Those who sow in tears shall reap with shouts of joy!—Psalm 126:5
I have gone to presentations on the warning signs to look for in a person who may be exhibiting a mental health condition. I have gone to the Mental Health First Aid (MHFA) program which is very heavy on how we can notice the signs and symptoms of mental illness: depression, suicide, anxiety disorders, psychosis, substance abuse, and eating disorders. And I keep the crisis line telephone numbers in my cell phone.
But when my son was in a manic state over 29 years ago,I did not understand what was going on. He was cooperative when I took him to the hospital where he was diagnosed within a couple days for bipolar. People who live with mental health issues are far more likely to be the victims of violence than to be violent themselves. People who live with mental health issues are less likely than the population as a whole to be violent. I didn’t know any of that then. I did not know what bipolar was. It has taken me years and especially over the past 11 years as a volunteer to become a mental health advocate. Along with MHFA , NAMI’s “Family to Family” program was illuminating and gave me relief to understand what was going on.
So over the past many years, I have come to hear many stories of people who have themselves realized they were dealing with a mental health crisis or those who are close to them have also realized this. Seeing and understanding the behavioral changes in a person’s life can be one of the first steps in order to find the treatment and to learn how to manage these disorders. This is all to the good. I am appreciative of all the resources that are now available so we can provide hope and healing with those who are living with mental illness.
However, cruising the web, I came across a different list, a list of the “12 Warnings Signs of Wellness.” If you are wrapped up in the mental health field, especially as it intersects with spirituality/faith, you may feel like you don’t have time left over for just enjoying the pleasure of joy. There is just so much pain that goes along with mental illness. Many of us are serious, we are passionately committed to living with compassion, we are dedicated to knowing more about mental health challenges, and we are disappointed by the paucity of attention paid to the benefits of spirituality and faith as one resource in one’s recovery from mental health disorders. Seeing the gaps in the mental health system itself, let alone the inattention by faith communities to ministering with persons who are living with mental illnesses, I can get discouraged. That discouragement can erode the joy of simple being.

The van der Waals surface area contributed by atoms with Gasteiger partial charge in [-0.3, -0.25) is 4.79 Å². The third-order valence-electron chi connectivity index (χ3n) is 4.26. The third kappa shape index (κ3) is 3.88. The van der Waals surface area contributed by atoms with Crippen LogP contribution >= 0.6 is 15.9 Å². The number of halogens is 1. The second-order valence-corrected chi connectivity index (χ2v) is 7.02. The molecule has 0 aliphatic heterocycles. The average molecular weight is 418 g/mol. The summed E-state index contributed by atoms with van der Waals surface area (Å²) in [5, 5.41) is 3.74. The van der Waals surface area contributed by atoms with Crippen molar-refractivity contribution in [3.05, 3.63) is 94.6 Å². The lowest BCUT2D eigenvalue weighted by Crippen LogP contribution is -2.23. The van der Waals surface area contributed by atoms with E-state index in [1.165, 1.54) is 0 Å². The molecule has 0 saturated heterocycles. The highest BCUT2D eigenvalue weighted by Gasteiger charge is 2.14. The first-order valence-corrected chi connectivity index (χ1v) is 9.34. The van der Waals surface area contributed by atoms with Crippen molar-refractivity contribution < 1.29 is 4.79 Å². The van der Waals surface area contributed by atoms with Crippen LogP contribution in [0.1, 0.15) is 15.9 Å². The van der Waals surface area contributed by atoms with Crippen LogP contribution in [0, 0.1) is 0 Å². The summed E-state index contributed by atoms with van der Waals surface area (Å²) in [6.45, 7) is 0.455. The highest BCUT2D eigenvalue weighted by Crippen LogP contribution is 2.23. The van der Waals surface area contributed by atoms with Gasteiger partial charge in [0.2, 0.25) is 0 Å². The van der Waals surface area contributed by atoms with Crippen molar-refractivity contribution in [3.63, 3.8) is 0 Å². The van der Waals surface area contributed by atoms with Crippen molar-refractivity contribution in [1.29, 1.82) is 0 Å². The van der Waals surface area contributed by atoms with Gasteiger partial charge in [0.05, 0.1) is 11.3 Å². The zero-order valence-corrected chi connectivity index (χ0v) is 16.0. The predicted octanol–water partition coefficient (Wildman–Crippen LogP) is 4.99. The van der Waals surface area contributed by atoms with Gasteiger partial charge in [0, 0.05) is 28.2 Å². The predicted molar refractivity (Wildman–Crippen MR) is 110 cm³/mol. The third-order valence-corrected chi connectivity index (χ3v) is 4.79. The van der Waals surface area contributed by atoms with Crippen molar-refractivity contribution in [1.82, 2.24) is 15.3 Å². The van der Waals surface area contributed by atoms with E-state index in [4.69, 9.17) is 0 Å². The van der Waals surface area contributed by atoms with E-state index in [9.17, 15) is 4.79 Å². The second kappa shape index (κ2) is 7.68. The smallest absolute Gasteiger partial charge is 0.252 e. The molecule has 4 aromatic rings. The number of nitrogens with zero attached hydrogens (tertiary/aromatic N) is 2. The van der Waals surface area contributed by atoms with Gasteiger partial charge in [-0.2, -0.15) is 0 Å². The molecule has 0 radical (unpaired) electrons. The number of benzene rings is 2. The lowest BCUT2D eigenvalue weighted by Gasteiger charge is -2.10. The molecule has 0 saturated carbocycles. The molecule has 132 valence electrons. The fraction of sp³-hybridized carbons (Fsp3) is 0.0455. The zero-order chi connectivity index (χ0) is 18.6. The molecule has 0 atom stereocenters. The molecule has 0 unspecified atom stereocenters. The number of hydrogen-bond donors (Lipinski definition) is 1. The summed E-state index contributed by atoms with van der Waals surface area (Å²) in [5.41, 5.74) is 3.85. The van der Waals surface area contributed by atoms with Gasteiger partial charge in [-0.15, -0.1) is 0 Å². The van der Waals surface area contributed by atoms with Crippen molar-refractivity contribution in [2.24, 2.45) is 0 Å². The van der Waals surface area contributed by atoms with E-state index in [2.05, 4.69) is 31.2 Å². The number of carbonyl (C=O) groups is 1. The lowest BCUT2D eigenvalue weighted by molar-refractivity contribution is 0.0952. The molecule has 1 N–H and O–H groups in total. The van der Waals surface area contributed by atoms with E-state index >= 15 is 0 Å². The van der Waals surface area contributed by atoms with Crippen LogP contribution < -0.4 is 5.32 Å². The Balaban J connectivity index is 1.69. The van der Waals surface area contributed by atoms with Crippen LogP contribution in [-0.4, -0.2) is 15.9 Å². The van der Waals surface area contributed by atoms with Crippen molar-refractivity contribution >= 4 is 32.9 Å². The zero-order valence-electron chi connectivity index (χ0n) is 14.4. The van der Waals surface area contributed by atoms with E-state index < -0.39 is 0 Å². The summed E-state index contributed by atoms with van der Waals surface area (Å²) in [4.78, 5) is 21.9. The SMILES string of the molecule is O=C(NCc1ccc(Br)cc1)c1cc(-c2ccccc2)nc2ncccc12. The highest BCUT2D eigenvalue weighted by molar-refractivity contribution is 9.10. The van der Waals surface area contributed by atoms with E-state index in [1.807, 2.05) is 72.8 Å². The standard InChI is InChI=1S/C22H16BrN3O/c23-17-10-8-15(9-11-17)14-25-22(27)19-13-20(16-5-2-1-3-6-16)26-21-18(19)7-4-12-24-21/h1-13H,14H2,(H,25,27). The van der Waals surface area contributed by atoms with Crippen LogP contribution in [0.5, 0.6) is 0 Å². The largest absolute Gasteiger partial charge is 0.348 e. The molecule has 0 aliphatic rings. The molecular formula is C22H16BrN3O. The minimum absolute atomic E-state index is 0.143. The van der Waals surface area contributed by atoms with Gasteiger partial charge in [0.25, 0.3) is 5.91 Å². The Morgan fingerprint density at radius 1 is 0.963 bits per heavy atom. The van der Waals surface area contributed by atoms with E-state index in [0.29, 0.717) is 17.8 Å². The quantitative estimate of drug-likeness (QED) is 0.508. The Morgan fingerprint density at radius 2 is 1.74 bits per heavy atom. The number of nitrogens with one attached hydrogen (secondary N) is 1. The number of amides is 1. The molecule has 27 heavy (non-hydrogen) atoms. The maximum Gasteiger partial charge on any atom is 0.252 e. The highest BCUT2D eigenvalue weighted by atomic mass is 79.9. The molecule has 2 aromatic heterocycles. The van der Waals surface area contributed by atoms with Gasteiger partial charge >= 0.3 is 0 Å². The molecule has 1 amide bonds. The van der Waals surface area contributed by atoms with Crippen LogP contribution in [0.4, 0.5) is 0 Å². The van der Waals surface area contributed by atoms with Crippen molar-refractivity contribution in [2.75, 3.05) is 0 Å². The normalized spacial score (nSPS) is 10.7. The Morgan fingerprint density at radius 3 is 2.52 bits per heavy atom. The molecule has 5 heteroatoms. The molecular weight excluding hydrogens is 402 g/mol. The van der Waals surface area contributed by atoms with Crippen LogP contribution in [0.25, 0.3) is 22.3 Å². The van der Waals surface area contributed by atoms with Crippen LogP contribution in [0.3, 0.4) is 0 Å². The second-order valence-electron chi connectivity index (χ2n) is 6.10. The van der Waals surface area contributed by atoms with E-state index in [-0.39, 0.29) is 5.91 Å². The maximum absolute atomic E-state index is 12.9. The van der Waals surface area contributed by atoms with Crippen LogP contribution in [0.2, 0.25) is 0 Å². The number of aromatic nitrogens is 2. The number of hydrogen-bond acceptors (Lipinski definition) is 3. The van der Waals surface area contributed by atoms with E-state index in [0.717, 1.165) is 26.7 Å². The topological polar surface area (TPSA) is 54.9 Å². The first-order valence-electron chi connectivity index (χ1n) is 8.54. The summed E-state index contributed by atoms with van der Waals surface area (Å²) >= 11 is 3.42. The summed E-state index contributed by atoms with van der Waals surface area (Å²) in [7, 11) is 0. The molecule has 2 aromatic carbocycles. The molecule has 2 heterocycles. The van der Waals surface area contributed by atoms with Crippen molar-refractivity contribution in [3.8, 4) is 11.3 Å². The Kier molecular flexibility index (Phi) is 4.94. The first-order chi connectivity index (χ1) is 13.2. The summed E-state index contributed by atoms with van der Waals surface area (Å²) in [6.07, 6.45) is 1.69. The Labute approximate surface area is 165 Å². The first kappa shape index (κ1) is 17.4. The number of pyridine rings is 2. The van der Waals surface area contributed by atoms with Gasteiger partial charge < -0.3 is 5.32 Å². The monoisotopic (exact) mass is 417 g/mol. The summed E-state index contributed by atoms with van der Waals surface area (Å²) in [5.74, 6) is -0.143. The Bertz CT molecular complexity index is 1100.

Therefore, it is with some joy that I share the list of the warning signs of wellness which I found on the web.
THE 12 WARNING SIGNS OF WELLNESS*
1. Regular flare-ups of a supportive network of friends and family.
2. Chronic positive expectations.
3. Repeated episodes of gratitude and generosity.
4. Increased appetite for physical activity.
5. Marked tendency to identify and express feelings.
6. Compulsion to contribute to society.
7. Lingering sensitivity to the feelings of others.
8. Habitual behavior related to seeking new challenges.
9. Craving for peak experiences.
10. Tendency to adapt to changing conditions.
11. Feelings of spiritual involvement.
12. Persistent sense of humor.
*Adapted from a posting on a computer bulletin board in Waldport, Oregon, author unidentified. Reprinted in Whole Earth Review (Winter 1994), a compendium of brash thinking and lofty ideas.
Perhaps each of us can take one of these signs, and acting as if it were a pill, swallow it and live it even for a short part of a day. As they say, practice makes perfect. Building on these foundations, perhaps I can rekindle that spirit of joy in my days, too, as I continue to be a strong mental health advocate. As a theologian has written, “Joy is the one infallible sign of the presence of God.” (deChardin) It is not denial of the reality of the pain and the loss and the confusion in mental illness. But perhaps on occasion, we can remember– “Don’t postpone joy.” That may be an encouragement and may be a hope.
Rev. Alan Johnson
Alan Johnson is a mental health advocate who served on the national United Church Board of Homeland Ministries, 1979-1995, retired as chaplain at The Children’s Hospital, Denver, and is a past chair of the UCC Mental Health Network board of directors.